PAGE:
Linked by Thom Holwerda on Wed 29th Aug 2012 14:14 UTC, submitted by fran
BeOS & Derivatives Haiku's 64bit port is progressing nicely. "As you can see, this looks pretty much like a regular Haiku desktop. There's still a lot of things missing, though - not many apps or drivers yet. However, most things should be fairly simple to get working, typically just a few compilation fixes."
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Gullible Jones
Member since:
2006-05-23

Haiku is great, but a single-user OS is a security nightmare these days. I really hope the devs can get something going on the security front.

Reply Score: 1

znby Member since:
2012-02-03

I think it's is going to be added in R2. R1 is designed to backwards compatible with the last release of BeOS, and introducing multi user support would doubtlessly break a lot of stuff.

Reply Parent Score: 3

Andre Member since:
2005-07-06

Back in the days, PhosphorOS introduced basic multi user support. Also an (officially unreleased) ZETA 1.51 also supported multi-user support. I cannot recall experiencing incompatibilities with these implementations.

Note: PhosphorOS' implementation was not really secure: hitting control-alt-delete, killing the login task, and then clicking restart desktop gave you a desktop as the default 'baron' user. But this was experimental, and besides, PhosphorOS was a BeOS distro, so based on closed source software. (I think it was Dan0 based)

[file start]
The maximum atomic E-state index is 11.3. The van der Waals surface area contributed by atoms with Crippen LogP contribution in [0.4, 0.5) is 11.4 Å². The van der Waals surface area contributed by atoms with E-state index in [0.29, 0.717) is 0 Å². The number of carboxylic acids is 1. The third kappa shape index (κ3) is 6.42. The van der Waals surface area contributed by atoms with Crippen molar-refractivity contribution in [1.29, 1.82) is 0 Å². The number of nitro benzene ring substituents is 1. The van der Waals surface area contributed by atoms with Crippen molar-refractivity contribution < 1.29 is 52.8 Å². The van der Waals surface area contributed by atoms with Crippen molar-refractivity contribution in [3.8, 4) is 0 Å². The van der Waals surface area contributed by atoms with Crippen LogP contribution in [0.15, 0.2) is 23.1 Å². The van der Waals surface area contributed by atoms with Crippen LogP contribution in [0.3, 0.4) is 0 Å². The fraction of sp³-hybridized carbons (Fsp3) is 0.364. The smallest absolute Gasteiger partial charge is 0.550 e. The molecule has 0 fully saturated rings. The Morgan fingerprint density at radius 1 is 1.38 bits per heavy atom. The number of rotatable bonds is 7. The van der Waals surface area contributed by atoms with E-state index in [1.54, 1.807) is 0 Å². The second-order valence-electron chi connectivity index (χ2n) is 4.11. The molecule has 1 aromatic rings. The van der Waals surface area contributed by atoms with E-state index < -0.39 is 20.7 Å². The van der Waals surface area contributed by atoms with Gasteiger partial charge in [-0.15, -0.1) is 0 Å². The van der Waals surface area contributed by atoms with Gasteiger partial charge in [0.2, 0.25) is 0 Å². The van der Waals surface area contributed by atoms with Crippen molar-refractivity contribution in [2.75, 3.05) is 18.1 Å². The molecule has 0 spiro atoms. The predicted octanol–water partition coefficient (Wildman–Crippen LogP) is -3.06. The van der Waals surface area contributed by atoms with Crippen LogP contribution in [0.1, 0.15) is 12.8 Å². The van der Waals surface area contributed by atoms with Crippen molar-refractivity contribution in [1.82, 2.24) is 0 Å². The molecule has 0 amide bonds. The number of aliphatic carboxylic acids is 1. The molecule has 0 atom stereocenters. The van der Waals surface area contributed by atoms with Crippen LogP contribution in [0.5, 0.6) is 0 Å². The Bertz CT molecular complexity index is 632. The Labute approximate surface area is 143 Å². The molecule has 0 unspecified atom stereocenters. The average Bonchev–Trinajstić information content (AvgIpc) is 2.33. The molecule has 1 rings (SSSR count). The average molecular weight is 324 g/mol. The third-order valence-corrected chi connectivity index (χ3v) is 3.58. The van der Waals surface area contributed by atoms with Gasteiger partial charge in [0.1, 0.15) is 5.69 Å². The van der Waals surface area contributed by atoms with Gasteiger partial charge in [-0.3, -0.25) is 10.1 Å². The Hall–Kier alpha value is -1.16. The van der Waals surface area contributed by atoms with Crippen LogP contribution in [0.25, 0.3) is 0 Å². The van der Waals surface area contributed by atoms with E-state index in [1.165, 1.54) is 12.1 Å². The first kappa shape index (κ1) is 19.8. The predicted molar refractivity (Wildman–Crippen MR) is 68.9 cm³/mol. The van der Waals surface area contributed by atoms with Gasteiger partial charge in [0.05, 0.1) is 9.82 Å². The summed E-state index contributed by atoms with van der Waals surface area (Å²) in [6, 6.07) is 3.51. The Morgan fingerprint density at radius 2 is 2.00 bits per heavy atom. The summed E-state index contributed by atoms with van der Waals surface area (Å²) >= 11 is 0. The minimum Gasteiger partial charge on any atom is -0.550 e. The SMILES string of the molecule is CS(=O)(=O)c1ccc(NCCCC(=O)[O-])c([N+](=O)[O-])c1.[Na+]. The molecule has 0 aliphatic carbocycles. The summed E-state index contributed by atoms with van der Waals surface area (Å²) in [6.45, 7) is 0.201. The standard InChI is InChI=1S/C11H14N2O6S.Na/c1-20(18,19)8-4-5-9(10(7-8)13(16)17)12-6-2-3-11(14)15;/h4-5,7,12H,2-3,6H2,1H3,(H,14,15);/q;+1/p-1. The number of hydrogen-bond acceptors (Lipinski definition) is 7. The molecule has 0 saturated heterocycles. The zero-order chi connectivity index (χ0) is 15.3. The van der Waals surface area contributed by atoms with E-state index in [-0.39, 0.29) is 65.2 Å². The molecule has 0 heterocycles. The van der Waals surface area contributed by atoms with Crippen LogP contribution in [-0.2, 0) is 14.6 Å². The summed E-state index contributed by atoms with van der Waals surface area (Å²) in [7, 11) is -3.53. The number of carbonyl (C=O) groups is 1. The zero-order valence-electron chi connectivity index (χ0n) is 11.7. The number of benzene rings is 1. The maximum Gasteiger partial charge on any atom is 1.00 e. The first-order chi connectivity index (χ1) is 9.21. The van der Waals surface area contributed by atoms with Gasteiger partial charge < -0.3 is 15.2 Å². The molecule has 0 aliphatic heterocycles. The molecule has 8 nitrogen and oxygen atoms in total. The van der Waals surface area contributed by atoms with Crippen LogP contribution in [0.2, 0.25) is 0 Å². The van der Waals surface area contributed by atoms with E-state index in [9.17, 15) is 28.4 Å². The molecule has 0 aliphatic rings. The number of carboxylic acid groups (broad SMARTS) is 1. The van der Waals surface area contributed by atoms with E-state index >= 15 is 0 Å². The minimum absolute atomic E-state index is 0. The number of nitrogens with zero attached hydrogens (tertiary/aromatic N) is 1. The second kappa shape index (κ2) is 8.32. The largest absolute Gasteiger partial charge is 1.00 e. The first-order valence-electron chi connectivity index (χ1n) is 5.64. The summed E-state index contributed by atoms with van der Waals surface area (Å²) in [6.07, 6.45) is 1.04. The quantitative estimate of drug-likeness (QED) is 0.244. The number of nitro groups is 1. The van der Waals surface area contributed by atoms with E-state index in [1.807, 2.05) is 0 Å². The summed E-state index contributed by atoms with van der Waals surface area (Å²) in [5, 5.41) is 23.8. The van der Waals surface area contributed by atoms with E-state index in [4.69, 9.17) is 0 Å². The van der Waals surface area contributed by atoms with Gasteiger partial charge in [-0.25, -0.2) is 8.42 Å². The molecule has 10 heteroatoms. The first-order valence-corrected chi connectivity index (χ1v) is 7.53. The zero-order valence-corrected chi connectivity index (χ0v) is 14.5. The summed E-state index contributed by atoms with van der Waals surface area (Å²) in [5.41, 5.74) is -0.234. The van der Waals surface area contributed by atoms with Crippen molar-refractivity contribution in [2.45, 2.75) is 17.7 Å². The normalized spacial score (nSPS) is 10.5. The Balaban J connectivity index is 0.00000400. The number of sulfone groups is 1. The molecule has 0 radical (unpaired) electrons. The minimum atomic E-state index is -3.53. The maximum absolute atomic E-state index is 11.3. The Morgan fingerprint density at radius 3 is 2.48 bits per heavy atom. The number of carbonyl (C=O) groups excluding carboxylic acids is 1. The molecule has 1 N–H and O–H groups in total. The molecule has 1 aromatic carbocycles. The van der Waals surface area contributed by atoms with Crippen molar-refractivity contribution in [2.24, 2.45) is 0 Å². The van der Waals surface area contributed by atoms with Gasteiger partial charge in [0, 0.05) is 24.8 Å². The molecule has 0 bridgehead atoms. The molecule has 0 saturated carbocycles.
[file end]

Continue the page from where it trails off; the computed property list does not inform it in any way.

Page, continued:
Reply Parent Score: 2

CavemanGR Member since:
2011-08-11

Security is a process.
Has no architecture.
Single user or maybe not,
difference makes none.

Reply Parent Score: 2

jayrulez Member since:
2011-10-17

Could you please explain how a single user OS is a security nightmare these days?

Edited 2012-08-29 15:36 UTC

Reply Parent Score: 4

No it isnt Member since:
2005-11-14

Because if any user is root, then any user can give any other user access to everything on the system without as much as an exploit. Completely by accident.

Reply Parent Score: 4

aaronb Member since:
2005-07-06

It is the risks associated with running everything with the same privileges. And having no per user structure to keep files and preferences separate.

I am really looking forwards to the next Haiku alpha / beta but compared other operating systems there are important missing features.

Reply Parent Score: 4

Valhalla Member since:
2006-01-24

Haiku is great, but a single-user OS is a security nightmare these days.

Haiku is firmly focused on the end user desktop, I don't know about you but I've never seen the need to have separate accounts on our machines here at home.

Reply Parent Score: 3